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Democrats promise to keep up pressure on gun control after sit-in

Although Republicans refused to agree to a vote on tighter gun laws, Democrats have vowed to continue their campaign. DW spoke with one of the protesting lawmakers about the situation on the Congress floor.

Republican majority leaders adjourned the US House of Representatives early Thursday, putting a damper on hopes an

all-night sit-in

would force a vote on gun legislation.

Led by Representatives John Lewis and Katherine Clark, House Democrats had taken charge of the floor on Wednesday afternoon and held it through the night in protest of inaction on firearm violence in the wake of the worst gun massacre in US history.

Despite Speaker Paul Ryan officially adjourning the House until the end of its Independence Day recess, a few representatives remained in an effort to drive their point home.

Although the Republicans refused to vote on any new gun laws, calling the unprecedented event a "publicity stunt," Democrats did not see the end of their sit-in as a defeat.

"None of us were expecting them to immediately cave to our demands," Congressman Jim Himes told DW. "The point was to galvanize public interest."

US Politiker Jim Himes

It is not enough to just "participate in moments of silence," said Himes

Filibuster and sit-in just the beginning

Beginning with

Senator Chris Murphy's 15-hour filibuster for gun control

last week, congressional Democrats are just beginning their "steady application of pressure," as Himes put it, so that the all too familiar routine of massacre-outcry-inaction does not continue after a gunman killed 49 people in a gay nightclub in Orlando.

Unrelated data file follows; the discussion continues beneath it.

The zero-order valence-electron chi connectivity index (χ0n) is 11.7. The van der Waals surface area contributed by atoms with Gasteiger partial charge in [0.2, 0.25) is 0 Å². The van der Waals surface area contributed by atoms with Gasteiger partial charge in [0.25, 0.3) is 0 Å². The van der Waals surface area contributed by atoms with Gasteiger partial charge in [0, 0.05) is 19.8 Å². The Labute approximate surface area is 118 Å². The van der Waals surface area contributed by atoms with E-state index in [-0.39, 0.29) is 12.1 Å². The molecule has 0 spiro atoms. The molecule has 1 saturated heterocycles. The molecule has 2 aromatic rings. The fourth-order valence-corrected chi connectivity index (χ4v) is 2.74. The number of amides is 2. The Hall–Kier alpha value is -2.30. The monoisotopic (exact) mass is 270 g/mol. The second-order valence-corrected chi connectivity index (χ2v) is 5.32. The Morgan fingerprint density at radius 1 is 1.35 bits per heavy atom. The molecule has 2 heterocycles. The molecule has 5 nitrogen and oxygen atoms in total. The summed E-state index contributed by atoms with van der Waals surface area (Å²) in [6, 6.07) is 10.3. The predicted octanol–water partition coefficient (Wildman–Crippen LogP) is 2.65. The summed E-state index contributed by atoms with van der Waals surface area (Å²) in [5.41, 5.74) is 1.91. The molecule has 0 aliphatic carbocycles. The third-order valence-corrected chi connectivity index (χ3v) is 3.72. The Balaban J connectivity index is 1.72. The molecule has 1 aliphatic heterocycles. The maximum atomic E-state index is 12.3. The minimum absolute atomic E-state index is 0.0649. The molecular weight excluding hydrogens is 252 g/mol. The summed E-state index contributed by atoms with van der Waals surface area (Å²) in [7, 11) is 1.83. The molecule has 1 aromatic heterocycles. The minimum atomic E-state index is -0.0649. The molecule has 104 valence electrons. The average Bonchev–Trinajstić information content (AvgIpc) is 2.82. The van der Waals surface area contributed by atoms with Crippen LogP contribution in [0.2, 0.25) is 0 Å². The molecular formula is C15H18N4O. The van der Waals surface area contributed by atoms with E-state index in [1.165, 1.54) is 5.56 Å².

"We have an intensity problem," Himes explained. "We have to match the intensity of the people who support… the violent deaths of Americans."

According to Himes, the sit-in began as a small group of House Democrats launching a protest in an attempt to force a vote on expanded background checks for gun purchases, but they were soon joined by the "vast majority" of party members.

Tweeting pictures of pizza, doughnuts and pillows, the members of Congress refused to be moved when Speaker Ryan first tried to gavel the session to a close.

"No bill, no break!" they chanted, later joining together to sing the civil rights anthem "We shall overcome," but changing the lyrics to "We shall pass a bill." After the Republicans turned off the cameras on the House floor, the protestors continued broadcasting their demonstration via apps like Periscope and Facebook Live.

Stricter gun laws repeatedly rejected

As the US experiences an uptick in brutal and deadly gun violence, repeated attempts, usually led by Democrats, to introduce gun legislation have failed to pass both houses of Congress. Last week's filibuster forced Senate Republicans to agree to debate banning individuals on the FBI terror watch list from buying guns,

but that too fell flat.

The event prompted a huge response on Twitter, from well-known personalities and the general public alike:

"This is not a battle that can be won in a week or a month," Himes admitted, but said that with a special view to the Sandy Hook massacre of 26 students and teachers, which took place near his Connecticut district, it was "morally reprehensible" to sit by without consistently pushing for stricter gun control.

The act of civil disobedience garnered praise from President Barack Obama, who tweeted: "Thank you John Lewis for leading on gun violence where we need it most."

Himes said that the issue was far from put to bed, and Democrats were planning to continue their fight for tighter gun control when the House returns from its recess on July 5.

Watch video 03:08

More guns than people in the US (20.05.2016)

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